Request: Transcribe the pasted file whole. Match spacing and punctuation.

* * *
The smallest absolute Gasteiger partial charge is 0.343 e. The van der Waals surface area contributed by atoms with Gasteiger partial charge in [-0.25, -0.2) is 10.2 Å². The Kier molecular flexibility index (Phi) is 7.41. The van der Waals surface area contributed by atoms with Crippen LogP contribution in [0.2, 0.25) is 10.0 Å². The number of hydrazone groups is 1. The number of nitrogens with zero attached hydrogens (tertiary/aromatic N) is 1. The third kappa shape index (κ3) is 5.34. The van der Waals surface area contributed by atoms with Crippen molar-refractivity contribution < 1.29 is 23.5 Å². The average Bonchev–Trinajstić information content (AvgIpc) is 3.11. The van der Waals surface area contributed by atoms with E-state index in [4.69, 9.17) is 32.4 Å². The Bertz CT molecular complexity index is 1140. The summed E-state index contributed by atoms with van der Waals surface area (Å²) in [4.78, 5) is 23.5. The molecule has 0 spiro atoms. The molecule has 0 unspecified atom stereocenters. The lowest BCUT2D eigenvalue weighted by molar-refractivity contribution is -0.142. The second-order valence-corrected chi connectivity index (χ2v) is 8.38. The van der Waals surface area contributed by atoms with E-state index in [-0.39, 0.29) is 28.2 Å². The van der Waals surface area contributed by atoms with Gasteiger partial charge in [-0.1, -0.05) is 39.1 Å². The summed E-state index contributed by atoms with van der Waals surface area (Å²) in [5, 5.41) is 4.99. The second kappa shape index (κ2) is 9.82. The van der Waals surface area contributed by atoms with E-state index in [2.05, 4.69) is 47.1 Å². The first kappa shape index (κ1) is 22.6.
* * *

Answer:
The smallest absolute Gasteiger partial charge is 0.343 e. The van der Waals surface area contributed by atoms with Gasteiger partial charge in [-0.25, -0.2) is 10.2 Å². The Kier molecular flexibility index (Phi) is 7.41. The van der Waals surface area contributed by atoms with Crippen LogP contribution in [0.2, 0.25) is 10.0 Å². The number of hydrazone groups is 1. The number of nitrogens with zero attached hydrogens (tertiary/aromatic N) is 1. The third kappa shape index (κ3) is 5.34. The van der Waals surface area contributed by atoms with Crippen molar-refractivity contribution < 1.29 is 23.5 Å². The average Bonchev–Trinajstić information content (AvgIpc) is 3.11. The van der Waals surface area contributed by atoms with E-state index in [4.69, 9.17) is 32.4 Å². The Bertz CT molecular complexity index is 1140. The summed E-state index contributed by atoms with van der Waals surface area (Å²) in [4.78, 5) is 23.5. The molecule has 0 spiro atoms. The molecule has 0 unspecified atom stereocenters. The lowest BCUT2D eigenvalue weighted by molar-refractivity contribution is -0.142. The second-order valence-corrected chi connectivity index (χ2v) is 8.38. The van der Waals surface area contributed by atoms with E-state index in [-0.39, 0.29) is 28.2 Å². The van der Waals surface area contributed by atoms with Gasteiger partial charge in [-0.1, -0.05) is 39.1 Å². The summed E-state index contributed by atoms with van der Waals surface area (Å²) in [5, 5.41) is 4.99. The second kappa shape index (κ2) is 9.82. The van der Waals surface area contributed by atoms with E-state index in [2.05, 4.69) is 47.1 Å². The first kappa shape index (κ1) is 22.6.